HONG KONG/MANILA — Satellite images of the hotly disputed Scarborough Shoal in the South China Sea show a new floating barrier across its entrance, near where Philippine ships and China coast guard vessels have had frequent run-ins. One of the images taken by Maxar Technologies on Feb. 22 and viewed by Reuters showed the barrier blocking the mouth of the shoal, where the Chinese coast guard last week claimed to have driven off a Philippine vessel "illegally intruding" into Beijing's waters. The Philippines, which last week deployed a Bureau of Fisheries and Aquatic Resources (BFAR) vessel to patrol the shoal and transport fuel to Filipino fishermen in the area, said that China's claims were "inaccurate" and that Manila's activities there were lawful. China claims the Scarborough Shoal, although it is inside the Philippines' 200-nautical mile exclusive economic zone. An international arbitration tribunal in the Hague said in 2016 that China's claims had no legal basis - a decision Beijing has rejected. That makes the atoll one of Asia's most contested maritime features and a flashpoint for diplomatic flare-ups over sovereignty and fishing rights. The satellite image bolsters a report and video distributed by the Philippine Coast Guard (PCG) on Sunday showing two Chinese coast guard inflatable boats deploying floating barriers at the shoal's entrance on Feb 22. The PCG said that a China coast guard ship shadowed the BFAR vessel, "conducted blocking maneuvers" about 2.4 km off the shoal, and closely approached it. "We can assume that [the barrier] is intended for Philippine government vessels because they install it every time they monitor our presence within the BDM vicinity," Jay Tarriela, a spokesperson at the Philippine Coast Guard said, referring to Bajo de Masinloc, Manila's name for the shoal. Chinese foreign ministry spokesperson Mao Ning said "Huangyan Dao", China's name for the shoal, was "China's inherent territory." "Recently, the Philippine side has taken a series of actions to violate China's sovereignty" in the shoal's waters, she said. "China has to take necessary measures to firmly safeguard its territorial sovereignty and maritime rights and interests." Another satellite image showed what Maxar technologies described as "possible Chinese interception of a BFAR vessel" at Scarborough Shoal. China claims almost the entire South China Sea, a conduit for more than $3 trillion in annual ship commerce. Its territorial claims overlap with those of the Philippines, Vietnam, Malaysia and Brunei. "What we are seeing at the Scarborough Shoal now is likely the beginning of Beijing's pushback against Manila's pushback," said Ian Storey, a senior fellow at Singapore's ISEAS-Yusof Ishak Institute. Since President Ferdinand Marcos Jr took office in June 2022, the Philippines has challenged China's presence at Scarborough and its attempts to stop the resupply of Filipino troops stationed at Second Thomas Shoal, he said. "China's attempts to prevent Filipino fishermen from fishing at Scarborough Shoal is absolutely illegal," Storey said. "The 2016 arbitral tribunal ruling gave fishermen from both countries the right to (fish there). Manila is merely supporting the legitimate rights of Filipino fishermen." The shoal is coveted for its bountiful fish stocks and a stunning turquoise lagoon that provides a safe haven for vessels during storms. The Chinese removed the barrier a few hours after the BFAR vessel left, Tarriela said. It was not clear from the photos how robust the barrier was and whether it would have posed an obstacle to larger warships. In an article on Sunday, state-media outlet Global Times said "the Philippines has abused and unilaterally sabotaged the foundation of Beijing's goodwill to Manila" that allowed Philippine fishermen to operate nearby, by working against China's sovereignty and jurisdiction. "If such provocations persist, China could be forced to take more effective measures to control the situation," the article said, citing experts.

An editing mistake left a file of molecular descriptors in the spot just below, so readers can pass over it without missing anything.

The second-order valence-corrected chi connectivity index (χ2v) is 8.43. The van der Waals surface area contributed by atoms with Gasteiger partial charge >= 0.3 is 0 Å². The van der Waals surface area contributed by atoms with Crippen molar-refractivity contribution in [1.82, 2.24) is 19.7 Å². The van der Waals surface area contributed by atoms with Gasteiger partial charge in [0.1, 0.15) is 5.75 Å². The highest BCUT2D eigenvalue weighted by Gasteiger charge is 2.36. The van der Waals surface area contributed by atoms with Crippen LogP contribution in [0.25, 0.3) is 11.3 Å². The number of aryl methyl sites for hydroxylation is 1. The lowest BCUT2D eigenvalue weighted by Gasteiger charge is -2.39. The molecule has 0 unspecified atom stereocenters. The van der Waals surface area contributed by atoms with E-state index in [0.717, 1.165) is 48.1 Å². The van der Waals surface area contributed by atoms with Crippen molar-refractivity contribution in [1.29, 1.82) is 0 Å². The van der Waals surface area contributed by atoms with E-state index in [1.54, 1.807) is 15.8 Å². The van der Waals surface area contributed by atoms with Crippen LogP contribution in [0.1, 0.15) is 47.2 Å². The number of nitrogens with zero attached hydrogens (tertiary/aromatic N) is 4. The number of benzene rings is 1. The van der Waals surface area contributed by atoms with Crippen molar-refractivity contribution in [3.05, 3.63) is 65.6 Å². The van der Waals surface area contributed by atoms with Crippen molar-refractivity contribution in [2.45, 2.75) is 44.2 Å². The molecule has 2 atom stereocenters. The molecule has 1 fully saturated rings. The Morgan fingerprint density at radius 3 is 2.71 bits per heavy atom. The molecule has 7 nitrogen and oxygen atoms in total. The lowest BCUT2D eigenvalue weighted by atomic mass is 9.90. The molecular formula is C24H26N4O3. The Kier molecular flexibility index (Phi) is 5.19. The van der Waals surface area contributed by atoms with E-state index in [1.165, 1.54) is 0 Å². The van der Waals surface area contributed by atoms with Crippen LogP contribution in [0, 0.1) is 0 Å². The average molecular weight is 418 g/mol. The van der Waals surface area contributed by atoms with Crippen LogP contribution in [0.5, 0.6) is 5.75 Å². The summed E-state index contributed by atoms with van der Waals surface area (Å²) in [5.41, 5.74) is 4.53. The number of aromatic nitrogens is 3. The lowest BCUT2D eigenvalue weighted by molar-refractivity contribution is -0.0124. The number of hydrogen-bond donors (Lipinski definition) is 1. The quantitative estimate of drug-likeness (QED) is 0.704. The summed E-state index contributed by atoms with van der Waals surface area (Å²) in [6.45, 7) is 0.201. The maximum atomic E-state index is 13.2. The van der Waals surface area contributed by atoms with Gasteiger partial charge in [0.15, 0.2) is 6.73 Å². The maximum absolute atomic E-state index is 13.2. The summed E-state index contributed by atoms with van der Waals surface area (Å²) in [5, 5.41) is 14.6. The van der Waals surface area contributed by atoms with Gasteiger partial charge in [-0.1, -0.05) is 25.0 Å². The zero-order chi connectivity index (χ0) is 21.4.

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Voice of America’s immigration news - February 26, 2024 - 07:00
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Voice of America’s immigration news - February 26, 2024 - 06:00
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Voice of America’s immigration news - February 26, 2024 - 05:00